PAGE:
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Privatization would be a one-shot infusion of cash that would get rid of a system that pumps hundreds of millions each year into the state and local economies.

Reading Eagle: Selling state stores old, costly notion

January 23, 2011



When things are tough all over, why not tough it out?

Instead, people look for the easy way out and end up making things worse.

It's like struggling in quicksand: You only sink faster.

Sure, don't struggle, and you'll still sink. But you'll sink more slowly, and that might give you time to think of some way out of the muck.

So spanking-new Gov. Tom Corbett, facing an estimated $4 billion budget deficit, has a short list of quick-fix reforms designed to save money.

But this new dog's list is full of old tricks.

High on his list is the old chestnut of selling - or privatizing - the state's monopolistic liquor and wine retail stores.

This $1.7 billion retail operation could be auctioned off for somewhere between $1 billion and $2 billion.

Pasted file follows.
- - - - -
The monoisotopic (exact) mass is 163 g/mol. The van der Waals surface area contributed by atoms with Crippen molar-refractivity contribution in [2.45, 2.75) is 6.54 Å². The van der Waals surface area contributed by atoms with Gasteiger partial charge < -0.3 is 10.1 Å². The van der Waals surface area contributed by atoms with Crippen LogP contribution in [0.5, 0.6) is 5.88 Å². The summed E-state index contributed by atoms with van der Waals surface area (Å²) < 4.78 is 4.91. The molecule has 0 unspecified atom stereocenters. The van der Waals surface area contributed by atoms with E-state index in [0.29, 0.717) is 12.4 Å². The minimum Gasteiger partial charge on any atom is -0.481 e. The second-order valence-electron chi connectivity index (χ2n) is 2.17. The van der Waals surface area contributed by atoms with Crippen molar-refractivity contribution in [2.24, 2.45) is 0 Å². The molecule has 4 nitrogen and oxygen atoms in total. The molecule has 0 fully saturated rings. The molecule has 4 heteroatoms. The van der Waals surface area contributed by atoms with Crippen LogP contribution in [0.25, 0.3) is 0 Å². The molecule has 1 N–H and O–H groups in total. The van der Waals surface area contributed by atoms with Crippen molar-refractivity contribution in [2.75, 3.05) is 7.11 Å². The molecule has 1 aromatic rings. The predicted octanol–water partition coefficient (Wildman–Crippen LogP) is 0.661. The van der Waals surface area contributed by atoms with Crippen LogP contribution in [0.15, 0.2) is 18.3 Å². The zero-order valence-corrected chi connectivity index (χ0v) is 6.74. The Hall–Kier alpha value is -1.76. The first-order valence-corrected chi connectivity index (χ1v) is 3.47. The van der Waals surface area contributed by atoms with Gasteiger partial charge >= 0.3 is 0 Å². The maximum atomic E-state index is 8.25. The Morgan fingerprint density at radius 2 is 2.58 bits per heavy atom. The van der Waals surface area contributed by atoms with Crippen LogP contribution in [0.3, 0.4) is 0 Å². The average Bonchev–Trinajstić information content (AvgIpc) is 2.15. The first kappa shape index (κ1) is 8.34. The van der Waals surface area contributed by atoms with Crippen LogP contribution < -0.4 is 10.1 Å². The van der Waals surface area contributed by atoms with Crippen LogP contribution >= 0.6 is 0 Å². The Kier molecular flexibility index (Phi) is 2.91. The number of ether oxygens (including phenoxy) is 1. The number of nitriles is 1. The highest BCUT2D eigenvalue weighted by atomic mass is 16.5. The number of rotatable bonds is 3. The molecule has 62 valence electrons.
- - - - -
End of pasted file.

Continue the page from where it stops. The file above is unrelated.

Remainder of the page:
Well, even a $2 billion plug leaves an equally large hole in the budget.

Meanwhile, the state would be killing the goose that last year pumped $513.7 million into state coffers, including $383 million in taxes and some $90 million in profits from the 625 state stores.

Then there's the indirect positive effect on the private sector economy, including $38.7 million it pays landlords for leases, $35.8 million in warehousing and transportation services and the $25.8 million in payroll.

The state liquor monopoly was a bad idea when it was set up in 1933 at the end of Prohibition. But we've been stuck with it and selling it now seems like an even worse idea because we'd be losing money in the long run.

There were proposals to sell the system in the 1970s, 1980s and 1990s. All failed because they didn't make economic sense.

Proponents of privatization say selling off the state stores would give individuals a chance to start up a small business and grow it.

But in this economy, only those who are already sitting on piles of cash are going to be able to afford to buy stores from the state.

It would be a one-shot infusion of cash that won't solve the deficit, but instead would get rid of a system that pumps hundreds of millions each year into the state and local economies.

Selling the state liquor stores would be a futile struggle.

Contact John D. Forester Jr.: 610-371-5010 or jforester@readingeagle.com.

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